The Pollinator Highway is a species-rich meadow-like natural environment, a green corridor between city districts, and a movement corridor for green mobility that passes through 6 districts. The Pollinator Highway runs along a former railway dam and today's high-voltage power line corridor. As the high-voltage power lines are being put to an underground cable, a potential for a city-wide linear park is born.
The name 'Pollinator Highway' refers to an already existing movement corridor, used by pollinators (butterflies, bumblebees and honeybees) and other groups of animals to move from one green area to another.
The first stage of the Pollinator Highway to be realized is located in the area between the garages in Pelguranna, Northern Tallinn, which is delimited by Ehte, Sõle and Puhangu streets and Kolde boulevard. In its entire length, the Pollinator Highway spans from the Telliskivi creative city through the Kopli cargo station to the area between the garages in Pelguranna, Northern Tallinn and Merimetsa city forest along the border between Kristiine, Mustamäe, Haabersti and Nõmme districts to Hiiu.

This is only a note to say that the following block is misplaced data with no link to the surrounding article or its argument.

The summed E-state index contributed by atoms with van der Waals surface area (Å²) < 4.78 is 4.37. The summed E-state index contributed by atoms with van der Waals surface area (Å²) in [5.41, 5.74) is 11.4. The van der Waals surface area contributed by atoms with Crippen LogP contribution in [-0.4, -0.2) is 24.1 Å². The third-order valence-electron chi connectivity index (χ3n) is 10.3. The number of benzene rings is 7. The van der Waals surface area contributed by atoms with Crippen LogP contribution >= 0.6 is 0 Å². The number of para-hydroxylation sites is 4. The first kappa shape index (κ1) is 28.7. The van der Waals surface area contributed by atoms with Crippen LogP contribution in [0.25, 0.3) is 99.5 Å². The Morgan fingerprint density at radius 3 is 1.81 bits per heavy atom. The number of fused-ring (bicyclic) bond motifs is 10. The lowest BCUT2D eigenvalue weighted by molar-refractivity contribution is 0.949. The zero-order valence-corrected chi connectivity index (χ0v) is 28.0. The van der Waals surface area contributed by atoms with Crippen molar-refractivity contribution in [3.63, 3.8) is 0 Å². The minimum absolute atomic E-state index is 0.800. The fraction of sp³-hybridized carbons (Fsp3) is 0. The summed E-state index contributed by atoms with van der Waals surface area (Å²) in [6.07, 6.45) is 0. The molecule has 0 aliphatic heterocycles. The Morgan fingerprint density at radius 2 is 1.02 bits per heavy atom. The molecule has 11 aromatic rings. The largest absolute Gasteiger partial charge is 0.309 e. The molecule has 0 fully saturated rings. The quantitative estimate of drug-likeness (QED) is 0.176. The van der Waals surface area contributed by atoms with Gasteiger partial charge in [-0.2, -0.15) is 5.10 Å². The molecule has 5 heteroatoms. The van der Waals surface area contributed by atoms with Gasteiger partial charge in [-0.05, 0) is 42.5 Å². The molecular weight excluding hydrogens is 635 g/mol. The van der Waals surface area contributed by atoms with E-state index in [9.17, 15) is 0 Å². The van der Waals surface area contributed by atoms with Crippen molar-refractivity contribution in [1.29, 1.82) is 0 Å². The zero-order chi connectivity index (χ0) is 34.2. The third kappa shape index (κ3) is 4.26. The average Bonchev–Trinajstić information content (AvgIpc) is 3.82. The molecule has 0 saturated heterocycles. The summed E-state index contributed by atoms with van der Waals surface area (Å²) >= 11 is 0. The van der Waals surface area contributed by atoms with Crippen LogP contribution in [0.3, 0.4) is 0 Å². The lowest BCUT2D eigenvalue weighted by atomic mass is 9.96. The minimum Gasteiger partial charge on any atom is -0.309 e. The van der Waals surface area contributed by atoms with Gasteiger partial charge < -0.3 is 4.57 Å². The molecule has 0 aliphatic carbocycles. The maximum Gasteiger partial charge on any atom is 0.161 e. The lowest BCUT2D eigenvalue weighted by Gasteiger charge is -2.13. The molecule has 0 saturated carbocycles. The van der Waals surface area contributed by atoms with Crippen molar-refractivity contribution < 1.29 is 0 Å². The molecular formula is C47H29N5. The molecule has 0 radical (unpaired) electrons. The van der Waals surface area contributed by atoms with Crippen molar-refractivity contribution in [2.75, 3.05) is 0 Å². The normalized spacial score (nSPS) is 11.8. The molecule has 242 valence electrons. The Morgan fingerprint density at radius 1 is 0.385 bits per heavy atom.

The Pollinator Highway is defined both by biodiversity and urbanization. City and nature are not opposites: the guiding principle of the Pollinator Highway is to preserve natural biodiversity while offering diverse opportunities for leisurely activities as well as environmentally friendly ways of urban mobility.
In the future, the Pollinator Highway will become a vibrant city-wide linear park, a public space offering new green mobility connections and various opportunities for activities, but there is already a lot to discover today.
The Pollinator Highway is divided into 9 spatial sections. Research has shown that people perceive the boundaries of the different spatial sections that the Pollinator Highway passes through, differently. We divided the Pollinator Highway into sections on the principle that the distinct parts of urban space are caused by strong urban interruptions, which intersect. with the Pollinator Highway: for example, multi-lane highways (such as Paldiski road and Ehitajate tee) or clear changes in the urban or natural environment.
The concept of the Pollinator Highway is developed with the support of two European Union projects. Both the Augmented Urbans (2018-2020) and B.Green (2020-2022) are funded by the Interreg Central Baltic Program, which supports cross-border cooperation, sustainable urban mobility, and cohesive communities. The project is lead by the Spatial Design Competence Center of the Tallinn Strategy Unit.
Read more: Pollinator Highway co-creation site